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India-Japan to Seal Amphibious Aircraft Deal During Shinzo Abe's Visit

India is all set to buy the US 2i amphibious aircraft ShinMayWa from Japan in a record deal of 1.3 billion dollars.

Zakka Jacob | CNN-News18

Updated:September 13, 2017, 2:58 PM IST
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India-Japan to Seal Amphibious Aircraft Deal During Shinzo Abe's Visit
A Japan Maritime Self-Defense Forces US-2 search-and-rescue amphibian plane, manufactured by ShinMaywa Industries Ltd in a handout photo released by the Japan Maritime Self-Defense Forces. (Reuters)
New Delhi: While much of the focus on big-ticket deals during Japanese Prime Minister Shinzo Abe’s visit is going to be on the Mumbai-Ahmedabad high speed train, one other deal will quietly makes waves in defence circles.

India is all set to buy the US 2i amphibious aircraft ShinMayWa from Japan in a record deal of 1.3 billion dollars.

India will procure 12 of these aircrafts in flyaway condition. Another 18 will be jointly produced in India as part of Prime Minister Narendra Modi’s ambitious Make in India programme.

The negotiations had been stuck on this deal since 2010 because of ‘excessive price’. Japan has had 3 Prime Ministers since then. But last December when both the Prime Ministers met for their annual summit, they decided to give it a push.

India Japan

Earlier this month, former Defence Minister Arun Jaitley visited Tokyo as part of the annual defence dialogue, which is when this deal was reportedly finalized. Jaitley met his counterpart Itsunori Onodera and removed the last remaining glitches to sew up this deal.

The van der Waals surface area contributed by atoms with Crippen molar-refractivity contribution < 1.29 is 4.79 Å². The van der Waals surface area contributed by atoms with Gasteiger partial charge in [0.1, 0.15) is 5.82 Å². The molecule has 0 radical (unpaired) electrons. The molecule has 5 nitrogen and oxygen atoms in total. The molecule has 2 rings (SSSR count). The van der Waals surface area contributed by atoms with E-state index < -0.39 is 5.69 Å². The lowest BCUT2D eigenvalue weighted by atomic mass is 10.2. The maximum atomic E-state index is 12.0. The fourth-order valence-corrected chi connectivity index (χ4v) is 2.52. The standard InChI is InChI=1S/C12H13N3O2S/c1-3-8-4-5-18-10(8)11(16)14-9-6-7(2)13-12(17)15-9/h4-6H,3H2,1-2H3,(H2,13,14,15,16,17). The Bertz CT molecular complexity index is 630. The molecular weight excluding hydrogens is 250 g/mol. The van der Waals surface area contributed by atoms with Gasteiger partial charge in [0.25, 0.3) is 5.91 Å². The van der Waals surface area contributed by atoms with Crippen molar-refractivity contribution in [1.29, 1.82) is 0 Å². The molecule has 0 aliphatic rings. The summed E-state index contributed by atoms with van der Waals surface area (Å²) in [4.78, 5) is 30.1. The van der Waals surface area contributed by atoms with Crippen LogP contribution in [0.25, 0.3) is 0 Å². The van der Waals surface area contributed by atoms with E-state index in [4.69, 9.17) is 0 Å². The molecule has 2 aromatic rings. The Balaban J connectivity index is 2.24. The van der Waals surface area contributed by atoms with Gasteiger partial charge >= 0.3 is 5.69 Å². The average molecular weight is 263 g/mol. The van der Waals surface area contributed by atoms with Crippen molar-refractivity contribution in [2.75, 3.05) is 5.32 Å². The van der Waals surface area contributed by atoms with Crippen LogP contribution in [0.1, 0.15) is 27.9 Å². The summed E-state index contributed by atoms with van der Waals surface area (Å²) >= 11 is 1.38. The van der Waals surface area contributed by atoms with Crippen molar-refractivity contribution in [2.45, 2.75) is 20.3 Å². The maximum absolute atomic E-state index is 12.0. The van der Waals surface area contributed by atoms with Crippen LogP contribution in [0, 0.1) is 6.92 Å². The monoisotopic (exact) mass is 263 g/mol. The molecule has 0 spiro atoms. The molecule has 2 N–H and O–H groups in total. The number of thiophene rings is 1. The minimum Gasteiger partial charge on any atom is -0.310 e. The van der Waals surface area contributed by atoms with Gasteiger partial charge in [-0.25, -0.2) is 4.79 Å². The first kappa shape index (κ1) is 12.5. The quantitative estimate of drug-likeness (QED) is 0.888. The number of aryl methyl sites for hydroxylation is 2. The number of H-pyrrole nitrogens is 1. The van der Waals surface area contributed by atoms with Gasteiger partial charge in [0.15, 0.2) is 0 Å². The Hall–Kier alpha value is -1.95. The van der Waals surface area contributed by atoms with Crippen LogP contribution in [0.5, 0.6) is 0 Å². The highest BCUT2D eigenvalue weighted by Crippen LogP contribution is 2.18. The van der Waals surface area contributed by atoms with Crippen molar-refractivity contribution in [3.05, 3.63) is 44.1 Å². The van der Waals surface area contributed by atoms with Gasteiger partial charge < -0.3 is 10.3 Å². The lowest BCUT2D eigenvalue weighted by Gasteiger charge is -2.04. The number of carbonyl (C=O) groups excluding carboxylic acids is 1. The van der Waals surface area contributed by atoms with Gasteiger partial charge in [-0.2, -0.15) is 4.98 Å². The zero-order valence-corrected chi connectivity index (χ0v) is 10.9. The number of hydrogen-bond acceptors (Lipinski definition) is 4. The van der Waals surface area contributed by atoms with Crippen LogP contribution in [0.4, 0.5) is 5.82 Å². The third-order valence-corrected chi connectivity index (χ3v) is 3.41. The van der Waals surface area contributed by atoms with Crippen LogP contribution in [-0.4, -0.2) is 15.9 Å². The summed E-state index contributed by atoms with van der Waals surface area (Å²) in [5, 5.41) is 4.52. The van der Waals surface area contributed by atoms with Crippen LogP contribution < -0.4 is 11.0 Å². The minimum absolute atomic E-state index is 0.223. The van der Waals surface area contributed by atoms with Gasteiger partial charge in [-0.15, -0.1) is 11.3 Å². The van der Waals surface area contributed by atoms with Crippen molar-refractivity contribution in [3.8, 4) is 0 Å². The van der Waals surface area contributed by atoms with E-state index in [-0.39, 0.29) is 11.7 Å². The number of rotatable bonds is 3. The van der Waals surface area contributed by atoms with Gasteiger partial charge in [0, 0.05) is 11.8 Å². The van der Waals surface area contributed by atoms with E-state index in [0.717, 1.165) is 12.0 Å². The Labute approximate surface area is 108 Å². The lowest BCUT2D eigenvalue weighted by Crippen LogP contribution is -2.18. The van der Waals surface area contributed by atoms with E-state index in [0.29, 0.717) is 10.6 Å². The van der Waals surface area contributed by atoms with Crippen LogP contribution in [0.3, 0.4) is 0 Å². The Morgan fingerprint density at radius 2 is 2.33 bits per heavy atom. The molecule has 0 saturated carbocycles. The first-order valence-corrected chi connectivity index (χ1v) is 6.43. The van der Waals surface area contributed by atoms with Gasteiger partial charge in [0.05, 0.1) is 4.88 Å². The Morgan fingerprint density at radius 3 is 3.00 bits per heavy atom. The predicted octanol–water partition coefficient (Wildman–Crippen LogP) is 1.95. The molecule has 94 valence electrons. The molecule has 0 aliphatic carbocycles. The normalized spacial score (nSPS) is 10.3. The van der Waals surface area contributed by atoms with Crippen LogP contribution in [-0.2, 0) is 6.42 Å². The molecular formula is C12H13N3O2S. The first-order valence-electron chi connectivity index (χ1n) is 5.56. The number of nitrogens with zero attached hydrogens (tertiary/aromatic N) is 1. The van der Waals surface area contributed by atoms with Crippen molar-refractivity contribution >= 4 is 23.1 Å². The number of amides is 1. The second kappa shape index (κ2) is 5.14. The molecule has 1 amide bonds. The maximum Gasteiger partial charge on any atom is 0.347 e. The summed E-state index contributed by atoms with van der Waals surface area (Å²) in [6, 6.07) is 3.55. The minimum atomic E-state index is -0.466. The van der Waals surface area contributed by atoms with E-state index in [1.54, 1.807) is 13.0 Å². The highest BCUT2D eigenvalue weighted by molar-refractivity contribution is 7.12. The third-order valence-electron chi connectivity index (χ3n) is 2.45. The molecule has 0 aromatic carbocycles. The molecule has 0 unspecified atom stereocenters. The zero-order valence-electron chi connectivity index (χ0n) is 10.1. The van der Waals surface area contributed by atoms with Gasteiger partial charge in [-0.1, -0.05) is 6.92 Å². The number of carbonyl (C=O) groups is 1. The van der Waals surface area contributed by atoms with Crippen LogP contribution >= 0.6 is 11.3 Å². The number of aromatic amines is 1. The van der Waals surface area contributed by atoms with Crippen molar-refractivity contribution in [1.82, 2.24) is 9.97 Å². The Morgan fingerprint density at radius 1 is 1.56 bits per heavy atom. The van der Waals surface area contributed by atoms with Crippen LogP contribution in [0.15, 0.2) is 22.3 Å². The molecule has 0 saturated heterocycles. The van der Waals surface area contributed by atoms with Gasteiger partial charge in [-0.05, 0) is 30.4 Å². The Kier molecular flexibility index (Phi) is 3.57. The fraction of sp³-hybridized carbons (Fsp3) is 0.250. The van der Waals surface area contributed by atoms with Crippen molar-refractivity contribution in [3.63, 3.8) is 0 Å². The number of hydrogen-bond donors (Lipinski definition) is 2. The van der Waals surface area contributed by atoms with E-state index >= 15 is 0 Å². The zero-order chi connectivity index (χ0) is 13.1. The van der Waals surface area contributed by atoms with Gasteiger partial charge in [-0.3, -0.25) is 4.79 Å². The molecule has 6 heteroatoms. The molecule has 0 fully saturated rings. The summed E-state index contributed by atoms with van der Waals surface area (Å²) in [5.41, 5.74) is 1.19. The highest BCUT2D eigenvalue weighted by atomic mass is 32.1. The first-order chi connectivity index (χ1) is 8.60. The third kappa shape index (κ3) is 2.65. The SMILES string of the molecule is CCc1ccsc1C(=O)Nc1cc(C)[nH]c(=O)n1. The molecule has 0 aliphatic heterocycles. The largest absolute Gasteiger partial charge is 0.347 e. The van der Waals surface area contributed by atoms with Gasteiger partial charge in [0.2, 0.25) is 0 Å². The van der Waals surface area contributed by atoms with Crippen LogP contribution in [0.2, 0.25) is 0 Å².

The Indian Navy plans to deploy these amphibious aircraft in the Andaman and Nicobar Islands and use it to patrol the Indian Ocean region. These aircraft with a flying range of 4,500 kilometres would allow the Navy to ensure freedom of navigation and open sea lanes in waters that have been hotly contested in recent times.

If this deal comes through during Abe’s visit, it will be Japan’s largest defence export deal. Japan changed its decade-long policy of not exporting defence equipment in 2014, with growing provocations from China over disputed islands in the East China Sea.

Shinzo Abe has also tried in the past, but unsuccessfully, to change the pacifist Japanese constitution.

There is a growing realization that the only way to stop a hegemonic China from changing the status quo in Asia Pacific is by bringing Tokyo and New Delhi together.

Japan is now a regular partner in the Malabar exercise since 2012 which initially was a bilateral exercise between the Indian and US navies.
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